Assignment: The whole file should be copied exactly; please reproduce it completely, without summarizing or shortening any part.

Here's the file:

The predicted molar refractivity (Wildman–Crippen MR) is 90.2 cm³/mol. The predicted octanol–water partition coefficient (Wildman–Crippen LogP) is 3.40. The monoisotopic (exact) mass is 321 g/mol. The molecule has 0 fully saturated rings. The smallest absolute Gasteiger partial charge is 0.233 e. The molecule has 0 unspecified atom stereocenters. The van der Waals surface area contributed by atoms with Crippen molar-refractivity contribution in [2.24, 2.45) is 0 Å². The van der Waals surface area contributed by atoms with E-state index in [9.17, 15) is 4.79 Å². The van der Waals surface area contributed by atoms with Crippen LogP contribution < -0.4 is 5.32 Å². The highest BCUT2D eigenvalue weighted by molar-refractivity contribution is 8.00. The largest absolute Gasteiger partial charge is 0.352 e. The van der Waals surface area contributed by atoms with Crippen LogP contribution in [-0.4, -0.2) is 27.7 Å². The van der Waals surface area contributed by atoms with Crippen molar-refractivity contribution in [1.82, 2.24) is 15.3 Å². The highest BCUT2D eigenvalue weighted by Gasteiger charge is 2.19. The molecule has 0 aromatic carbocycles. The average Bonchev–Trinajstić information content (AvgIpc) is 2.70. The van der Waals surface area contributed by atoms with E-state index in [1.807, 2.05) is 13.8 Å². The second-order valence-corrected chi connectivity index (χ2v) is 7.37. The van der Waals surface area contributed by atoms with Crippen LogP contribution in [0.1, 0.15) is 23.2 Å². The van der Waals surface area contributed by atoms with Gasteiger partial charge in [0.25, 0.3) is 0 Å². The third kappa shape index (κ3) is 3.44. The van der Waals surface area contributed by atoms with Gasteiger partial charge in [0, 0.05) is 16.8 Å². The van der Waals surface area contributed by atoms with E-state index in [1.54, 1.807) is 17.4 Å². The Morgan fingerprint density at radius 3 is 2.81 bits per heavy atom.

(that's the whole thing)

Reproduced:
The predicted molar refractivity (Wildman–Crippen MR) is 90.2 cm³/mol. The predicted octanol–water partition coefficient (Wildman–Crippen LogP) is 3.40. The monoisotopic (exact) mass is 321 g/mol. The molecule has 0 fully saturated rings. The smallest absolute Gasteiger partial charge is 0.233 e. The molecule has 0 unspecified atom stereocenters. The van der Waals surface area contributed by atoms with Crippen molar-refractivity contribution in [2.24, 2.45) is 0 Å². The van der Waals surface area contributed by atoms with E-state index in [9.17, 15) is 4.79 Å². The van der Waals surface area contributed by atoms with Crippen LogP contribution < -0.4 is 5.32 Å². The highest BCUT2D eigenvalue weighted by molar-refractivity contribution is 8.00. The largest absolute Gasteiger partial charge is 0.352 e. The van der Waals surface area contributed by atoms with Crippen LogP contribution in [-0.4, -0.2) is 27.7 Å². The van der Waals surface area contributed by atoms with Crippen molar-refractivity contribution in [1.82, 2.24) is 15.3 Å². The highest BCUT2D eigenvalue weighted by Gasteiger charge is 2.19. The molecule has 0 aromatic carbocycles. The average Bonchev–Trinajstić information content (AvgIpc) is 2.70. The van der Waals surface area contributed by atoms with E-state index in [1.807, 2.05) is 13.8 Å². The second-order valence-corrected chi connectivity index (χ2v) is 7.37. The van der Waals surface area contributed by atoms with Crippen LogP contribution in [0.1, 0.15) is 23.2 Å². The van der Waals surface area contributed by atoms with Gasteiger partial charge in [0.25, 0.3) is 0 Å². The third kappa shape index (κ3) is 3.44. The van der Waals surface area contributed by atoms with Gasteiger partial charge in [0, 0.05) is 16.8 Å². The van der Waals surface area contributed by atoms with E-state index in [1.54, 1.807) is 17.4 Å². The Morgan fingerprint density at radius 3 is 2.81 bits per heavy atom.